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The Emerging Domain of Cooperating Objects [electronic resource] / edited by Pedro José Marron, Stamatis Karnouskos, Daniel Minder, Aníbal Ollero.

Contributor(s): Marron, Pedro José | [editor.] | Karnouskos, Stamatis | [editor.] | Minder, Daniel | [editor.] | Ollero, Aníbal | [editor.] | SpringerLink (Online service).
Material type: materialTypeLabelBookDescription: XXVII, 271p. 5 illus. in color. online resource.ISBN: 9783642169465 99783642169465.Subject(s): Engineering | Engineering | CIRCUITS AND SYSTEMS | SYSTEMS ENGINEERING | COMMUNICATIONS ENGINEERING, NETWORKS | CONTROL, ROBOTICS, MECHATRONICS | COMPUTER COMMUNICATION NETWORKS | COMPUTER COMMUNICATION NETWORKS | TELECOMUNICACIÓNDDC classification: 621.382 Online resources: ir a documento
Contents:
Executive Summary -- Purpose of this Document -- Introduction to Cooperating Objects -- State of the Art in Cooperating Object Research -- Visions for Innovative Applications -- Market Analysis -- Research Roadmap -- Predominant Work Areas -- Summary and Conclusions.
Summary: There are a number of different system concepts that have gained much relevance in the area of embedded systems over the past couple of years. First, there is the classic concept of embedded systems where the focus is on control systems for physical processes. Secondly, the notion of pervasive computing has evolved, where the vision foresees everyday objects having some form of computation capacity and, in most cases, sensing and communication facilities. Thirdly, the notion of wireless sensor networks has arisen, where small computing devices are able to sense their environment and cooperate in order to achieve a well-defined goal. These three types of quite diverse systems share a lot of commonalities on the one hand and, on the other hand, have some complementary aspects in common that make a combination of these systems into a coherent system vision promising. In particular, the important notions of control, heterogeneity, wireless communication, dynamic and ad-hoc nature and cost are prevalent to various degrees in each of these systems. A future system concept needs to combine the strong points of all three system concepts in at least these functional aspects. It has to provide support for the control of physical processes like today's embedded systems do, have as good support for device heterogeneity and spontaneity of usage as required by pervasive and ubiquitous computing approaches, and has to be as cost efficient and wirelessly agile as wireless sensor networks are. These new systems consist, therefore, of individual entities or objects that jointly strive to reach a common goal, which will typically be a goal in sensing or control, and are dynamically and loosely federating themselves for cooperation, taking care not to overtax their available resources. This book presents a roadmap to these concepts which are summarized as cooperating objects.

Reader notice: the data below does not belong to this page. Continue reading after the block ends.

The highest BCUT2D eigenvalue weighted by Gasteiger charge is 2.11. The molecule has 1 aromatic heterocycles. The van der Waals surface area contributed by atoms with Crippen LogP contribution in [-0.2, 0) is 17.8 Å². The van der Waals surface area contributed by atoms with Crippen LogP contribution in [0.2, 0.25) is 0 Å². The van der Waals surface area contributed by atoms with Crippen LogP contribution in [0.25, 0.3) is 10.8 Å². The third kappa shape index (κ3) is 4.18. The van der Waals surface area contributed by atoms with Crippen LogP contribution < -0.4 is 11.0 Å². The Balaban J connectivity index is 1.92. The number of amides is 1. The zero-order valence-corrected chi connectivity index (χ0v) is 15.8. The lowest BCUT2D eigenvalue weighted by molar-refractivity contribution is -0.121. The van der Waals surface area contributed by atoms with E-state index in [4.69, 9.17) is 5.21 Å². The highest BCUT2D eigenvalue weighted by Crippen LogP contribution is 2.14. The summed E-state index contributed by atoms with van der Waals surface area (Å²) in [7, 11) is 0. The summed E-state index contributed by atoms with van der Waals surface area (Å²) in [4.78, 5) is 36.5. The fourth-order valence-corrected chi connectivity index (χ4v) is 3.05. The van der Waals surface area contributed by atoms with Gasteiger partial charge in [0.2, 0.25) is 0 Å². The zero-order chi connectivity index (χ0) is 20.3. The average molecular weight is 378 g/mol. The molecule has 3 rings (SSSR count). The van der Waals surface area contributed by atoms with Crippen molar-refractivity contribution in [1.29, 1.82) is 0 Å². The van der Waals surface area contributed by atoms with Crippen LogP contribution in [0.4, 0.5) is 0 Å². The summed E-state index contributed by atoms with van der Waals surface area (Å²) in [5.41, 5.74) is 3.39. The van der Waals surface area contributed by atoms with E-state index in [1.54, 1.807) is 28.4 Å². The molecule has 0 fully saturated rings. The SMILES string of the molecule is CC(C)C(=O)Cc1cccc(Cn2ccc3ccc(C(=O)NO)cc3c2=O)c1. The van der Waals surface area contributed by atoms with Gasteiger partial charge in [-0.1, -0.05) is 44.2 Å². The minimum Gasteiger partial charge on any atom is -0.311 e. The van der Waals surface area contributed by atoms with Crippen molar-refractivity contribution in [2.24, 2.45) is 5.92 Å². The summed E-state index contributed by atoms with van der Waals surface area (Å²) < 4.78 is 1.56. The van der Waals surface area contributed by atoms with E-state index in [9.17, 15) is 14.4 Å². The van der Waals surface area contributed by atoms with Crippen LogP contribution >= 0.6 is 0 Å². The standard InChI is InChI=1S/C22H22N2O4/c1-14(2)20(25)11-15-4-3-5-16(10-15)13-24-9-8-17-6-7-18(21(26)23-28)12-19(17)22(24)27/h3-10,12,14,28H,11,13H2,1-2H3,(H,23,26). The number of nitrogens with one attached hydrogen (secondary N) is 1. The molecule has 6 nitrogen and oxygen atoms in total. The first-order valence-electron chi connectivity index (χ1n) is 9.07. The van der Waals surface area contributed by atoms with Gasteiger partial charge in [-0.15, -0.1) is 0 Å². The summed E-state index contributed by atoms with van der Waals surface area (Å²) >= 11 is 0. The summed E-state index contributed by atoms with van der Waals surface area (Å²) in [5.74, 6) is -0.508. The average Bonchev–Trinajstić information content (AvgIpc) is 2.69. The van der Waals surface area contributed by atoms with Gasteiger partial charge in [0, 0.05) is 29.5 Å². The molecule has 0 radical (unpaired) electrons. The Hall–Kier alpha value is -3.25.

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DOCUMENTOS DIGITALES DOCUMENTOS DIGITALES Biblioteca Jorge Álvarez Lleras
Digital 621.382 223 (Browse shelf) Ej. 1 1 Available D000794
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Executive Summary -- Purpose of this Document -- Introduction to Cooperating Objects -- State of the Art in Cooperating Object Research -- Visions for Innovative Applications -- Market Analysis -- Research Roadmap -- Predominant Work Areas -- Summary and Conclusions.

There are a number of different system concepts that have gained much relevance in the area of embedded systems over the past couple of years. First, there is the classic concept of embedded systems where the focus is on control systems for physical processes. Secondly, the notion of pervasive computing has evolved, where the vision foresees everyday objects having some form of computation capacity and, in most cases, sensing and communication facilities. Thirdly, the notion of wireless sensor networks has arisen, where small computing devices are able to sense their environment and cooperate in order to achieve a well-defined goal. These three types of quite diverse systems share a lot of commonalities on the one hand and, on the other hand, have some complementary aspects in common that make a combination of these systems into a coherent system vision promising. In particular, the important notions of control, heterogeneity, wireless communication, dynamic and ad-hoc nature and cost are prevalent to various degrees in each of these systems. A future system concept needs to combine the strong points of all three system concepts in at least these functional aspects. It has to provide support for the control of physical processes like today's embedded systems do, have as good support for device heterogeneity and spontaneity of usage as required by pervasive and ubiquitous computing approaches, and has to be as cost efficient and wirelessly agile as wireless sensor networks are. These new systems consist, therefore, of individual entities or objects that jointly strive to reach a common goal, which will typically be a goal in sensing or control, and are dynamically and loosely federating themselves for cooperation, taking care not to overtax their available resources. This book presents a roadmap to these concepts which are summarized as cooperating objects.

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